Does Your Loved One Have an Eating Disorder?

If you suspect that your loved one a friend, colleague or perhaps a family member is suffering from an eating disorder, it is of utmost importance that help be extended to your loved one immediately.

Getting help for your loved one is a matter of urgency because if this disorder is left untreated, it could be very fatal to the patient.


There are several types of eating disorders and one of them is anorexia nervosa

Often shortened to anorexia, this type of eating disorder is one where an individual has an intense fear of increasing their weight. It gets to the point where the patient undertakes several measures to make sure that they will not gain even an ounce of weight.

These control measures are generally the following: eating very little or not at all, purging through diuretics and diet pills and over-exercising to the point of becoming obsessed with it.

Diagnosing the Condition

Unfortunately, it is hard to tell whether a person is suffering from anorexia nervosa the onset of the disorder because patients are very adept at keeping their conditions a secret.

You will only have an inkling about whether or not the person has anorexia through the following telling signs: increased weight loss to the point of appearing malnourished, refusal to eat in public or with other people including loved ones, locking one’s self in the bathroom right after eating, weakened physical state, highly-sensitive to cold temperatures and decreased mental agility.

If your suspicions are triggered mainly by the person’s rapid weight loss, it is best to have the patient diagnosed first for medical conditions as several health conditions may cause rapid weight loss such as hyperthyroidism, Addison’s Disease, kidney or liver disease.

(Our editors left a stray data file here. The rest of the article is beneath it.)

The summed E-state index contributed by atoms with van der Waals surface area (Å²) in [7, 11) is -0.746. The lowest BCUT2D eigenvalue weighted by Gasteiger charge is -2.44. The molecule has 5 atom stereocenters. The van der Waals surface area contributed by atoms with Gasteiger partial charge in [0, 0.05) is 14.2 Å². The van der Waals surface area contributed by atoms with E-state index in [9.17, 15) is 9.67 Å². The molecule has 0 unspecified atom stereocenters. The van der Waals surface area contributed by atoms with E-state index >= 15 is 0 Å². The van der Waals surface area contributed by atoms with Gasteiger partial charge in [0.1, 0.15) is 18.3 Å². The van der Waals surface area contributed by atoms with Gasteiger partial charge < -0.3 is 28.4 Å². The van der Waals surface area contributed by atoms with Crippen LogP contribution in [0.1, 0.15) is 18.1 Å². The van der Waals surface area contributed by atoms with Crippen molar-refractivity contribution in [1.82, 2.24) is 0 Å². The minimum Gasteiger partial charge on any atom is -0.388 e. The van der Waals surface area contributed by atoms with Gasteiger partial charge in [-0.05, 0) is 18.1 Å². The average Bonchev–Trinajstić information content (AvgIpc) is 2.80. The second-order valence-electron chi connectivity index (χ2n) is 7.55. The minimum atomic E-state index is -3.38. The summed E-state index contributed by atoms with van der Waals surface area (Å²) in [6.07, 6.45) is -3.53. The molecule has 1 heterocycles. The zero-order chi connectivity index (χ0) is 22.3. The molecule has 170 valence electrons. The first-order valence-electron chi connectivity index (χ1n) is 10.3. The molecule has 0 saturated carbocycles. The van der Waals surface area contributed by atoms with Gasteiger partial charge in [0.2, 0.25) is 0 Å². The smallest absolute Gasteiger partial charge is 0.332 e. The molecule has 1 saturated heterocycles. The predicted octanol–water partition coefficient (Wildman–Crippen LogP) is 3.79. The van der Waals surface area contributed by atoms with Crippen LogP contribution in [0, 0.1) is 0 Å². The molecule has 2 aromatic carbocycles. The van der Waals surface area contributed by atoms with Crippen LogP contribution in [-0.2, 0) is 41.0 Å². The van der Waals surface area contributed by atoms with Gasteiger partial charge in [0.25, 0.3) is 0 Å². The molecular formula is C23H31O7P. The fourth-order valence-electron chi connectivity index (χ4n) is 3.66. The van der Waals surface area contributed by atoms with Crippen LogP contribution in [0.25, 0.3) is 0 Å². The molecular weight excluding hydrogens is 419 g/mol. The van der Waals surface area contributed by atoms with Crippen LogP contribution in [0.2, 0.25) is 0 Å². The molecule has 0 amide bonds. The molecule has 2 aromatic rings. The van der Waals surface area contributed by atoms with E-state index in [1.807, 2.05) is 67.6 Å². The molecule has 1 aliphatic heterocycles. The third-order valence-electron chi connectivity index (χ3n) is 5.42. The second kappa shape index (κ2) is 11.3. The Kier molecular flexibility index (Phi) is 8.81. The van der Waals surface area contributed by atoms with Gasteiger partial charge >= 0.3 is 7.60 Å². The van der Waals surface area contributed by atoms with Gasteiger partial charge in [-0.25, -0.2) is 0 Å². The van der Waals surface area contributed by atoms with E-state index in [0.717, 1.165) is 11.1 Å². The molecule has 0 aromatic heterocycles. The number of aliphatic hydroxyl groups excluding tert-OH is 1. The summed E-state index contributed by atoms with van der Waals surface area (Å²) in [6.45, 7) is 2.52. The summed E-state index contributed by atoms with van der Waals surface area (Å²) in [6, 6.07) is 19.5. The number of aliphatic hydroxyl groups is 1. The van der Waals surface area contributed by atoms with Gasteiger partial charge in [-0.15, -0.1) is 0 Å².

Once medically-related health issues have been ruled-out, watch out for other symptoms common in someone suffering from anorexia to confirm your suspicions.

It is important that you seek professional help for your loved one once you are certain that the patient is suffering from this type of eating disorder.

A professional doctor trained in handling such cases is your best option because they know how to talk to patients in a way that will make them understand the severity of their condition.

One of the biggest challenges facing people with loved ones with eating disorders as well as doctors is making the person admit that they have an eating disorder. Denial is often the course taken by patients in which case, help may be refused by the patient.

It is therefore very important that love and support from loved ones be extended to the patient to make them feel secure and not judged. A deep understanding of what the patient is going through is also essential so everyone can work together in nursing the patient back to health.

Jenny Richards is free lancer writer of site

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